It was around 4:30 in the afternoon after a long summer day. My one year old decided to skip his only chance to nap, so we went grocery shopping instead. After unloading all the groceries and putting them away, I start to make dinner when I hear it….
THUD. Silence. And then, WHAAAAAAHHHH!
Of course, today was the day I had planned to impress my husband by making a pot of traditional gumbo. His absolute favorite.
You see, this new parenting thing has gotten us kind of out of whack and I wanted to do something special for him. If any of you are from Louisiana, you know the roux must be continuously stirred.
I put down the mixing spoon and turn around a little too quickly to get to my screaming son, who had been playing nicely in the next room. As turned, I knocked the brand new, open bag of flour all over the floor.
Sometimes life doesn’t always make calm parenting easy or natural.
Calm Parenting is NOT necessarily natural
I read the other day that one of the most important things we can do as parents is to teach our children to be emotionally intelligent.
Showering your kids with love, giving up your career to become a stay at home mom, or even putting them in the best private school is not enough to prepare them for the pressures of adulthood.
We have to teach our kids how to understand their own emotions so they can get past clouded situational thinking and be able to make clear choices. This skill will serve them as they navigate life.
As I walked through a cloud of flour that day, I would not describe myself as calm or emotionally astute.
Having a calm parenting style is the most effective way to lead your children by example. You can’t control everything that happens, but you can control how you react and respond. Your children are watching you.
Honestly, I haven’t fully learned this skill and I don’t necessarily feel guilty about that either.
Moms in this day are faced with all the old challenges that parenting brings- from having to be in a constant state of guard, to sleepless nights, and days without any personal time.
In addition to all of this, society hasn’t made it easy to survive and thrive on one income. Nowadays, seventy percent of mothers are in the workforce. (source)
All of our obligations can become an excuse to justify why we have just blown up when our kids are just being kids.
Strategies for calm parenting so you can raise a generation of emotionally stable winners-at-life.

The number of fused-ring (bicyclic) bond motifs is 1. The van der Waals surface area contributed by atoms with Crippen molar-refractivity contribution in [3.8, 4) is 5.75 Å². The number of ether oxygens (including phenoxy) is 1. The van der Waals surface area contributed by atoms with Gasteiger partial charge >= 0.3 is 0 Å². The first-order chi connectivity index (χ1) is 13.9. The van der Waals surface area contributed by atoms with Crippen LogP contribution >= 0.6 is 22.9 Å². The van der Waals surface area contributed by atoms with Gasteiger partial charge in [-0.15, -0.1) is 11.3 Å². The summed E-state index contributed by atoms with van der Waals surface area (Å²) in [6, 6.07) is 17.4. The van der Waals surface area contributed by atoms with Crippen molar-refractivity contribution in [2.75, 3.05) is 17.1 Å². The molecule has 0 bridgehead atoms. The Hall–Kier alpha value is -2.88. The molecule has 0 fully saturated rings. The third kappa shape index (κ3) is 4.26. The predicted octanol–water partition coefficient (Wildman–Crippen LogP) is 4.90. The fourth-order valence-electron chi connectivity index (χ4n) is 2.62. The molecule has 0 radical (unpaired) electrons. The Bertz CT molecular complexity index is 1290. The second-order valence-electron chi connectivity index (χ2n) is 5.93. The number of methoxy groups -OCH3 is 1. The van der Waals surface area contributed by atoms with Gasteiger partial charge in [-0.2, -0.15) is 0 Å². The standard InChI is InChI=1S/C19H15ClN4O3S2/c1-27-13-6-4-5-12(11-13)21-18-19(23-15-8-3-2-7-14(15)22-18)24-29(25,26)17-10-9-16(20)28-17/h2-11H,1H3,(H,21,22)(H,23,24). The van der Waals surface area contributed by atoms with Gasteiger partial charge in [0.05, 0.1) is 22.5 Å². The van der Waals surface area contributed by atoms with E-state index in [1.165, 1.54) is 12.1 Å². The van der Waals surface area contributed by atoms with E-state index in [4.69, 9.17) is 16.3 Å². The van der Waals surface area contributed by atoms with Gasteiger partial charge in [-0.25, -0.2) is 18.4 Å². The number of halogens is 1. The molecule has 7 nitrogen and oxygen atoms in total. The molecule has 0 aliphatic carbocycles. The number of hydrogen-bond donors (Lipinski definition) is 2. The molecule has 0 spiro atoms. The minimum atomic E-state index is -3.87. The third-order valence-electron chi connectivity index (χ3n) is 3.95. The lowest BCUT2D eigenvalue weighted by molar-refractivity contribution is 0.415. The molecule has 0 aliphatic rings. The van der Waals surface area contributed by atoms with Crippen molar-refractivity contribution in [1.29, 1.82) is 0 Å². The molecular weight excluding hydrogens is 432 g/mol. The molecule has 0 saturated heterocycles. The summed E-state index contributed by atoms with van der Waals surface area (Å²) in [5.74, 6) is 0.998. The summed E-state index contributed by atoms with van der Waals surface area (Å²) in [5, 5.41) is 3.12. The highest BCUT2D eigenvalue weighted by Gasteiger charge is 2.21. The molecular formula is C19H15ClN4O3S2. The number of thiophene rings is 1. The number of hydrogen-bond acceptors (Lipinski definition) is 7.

I want to clarify one thing before we move on. Being a calm parent is not the same thing as being a perfect parent. There is no such thing and your kids don’t need you to be perfect. They need you to be calm.
Being calm means you allow your emotions to be present, but you don’t allow them to control you. To do this, you have to identify the emotion you are feeling. You have to recognize how that emotion could influence your behavior and then you have to quickly choose the behavior you want to emulate in front of your child.
This process will happen over and over as you go through your day. Sometimes you will win, but sometimes the emotion will win. Remember we don’t have to be perfect, we strive to be calm.
Here are some ways you can practice calm parenting in your day to day life.
1. Practice naming emotions out loud (or at the very least, in your head)
When you are in a frustrating situation, saying the emotion out loud is the first step in training your brain to recognize that you are feeling a strong emotion that influences you. This gives you the opportunity to make a choice about it.
I like to think about this concept of naming emotions in terms of a text message versus a phone call. When a friend asks you if you want to get together via a text, you have a moment to think about your day.
You may have to go to the grocery or do some laundry. You may be just plain tired. A text message allows you some time to consider the facts before you make plans instead of making plans out of excitement as you may do on a phone call.
Naming the emotions in a heated situation helps you identify what you are truly feeling. Maybe it is frustration or anger. It could be disappointment. No matter what is driving you, naming emotions helps connect these emotions to the control they possess over your behavior.
It is the first step towards conquering them, which will be beneficial for you as a parent and as a human.
Naming emotions not only helps you become a calm parent, but it helps teach your kids about different emotions.
Children come out as a blank slate. Studies have shown that babies as young as five months can discriminate between different emotions. They prefer looking at smiling faces verses grimacing ones. (source) This understanding is developed by interacting with their parents.
A three-year-old may be feeling jealousy when he perceives his sister gets more of mom’s attention because she is held and nursed throughout the day. He may throw a tantrum requiring you to get up in the middle of a feeding. Your baby then starts to scream because she is hungry. You are now stressed, frustrated, and your head hurts from all the noise.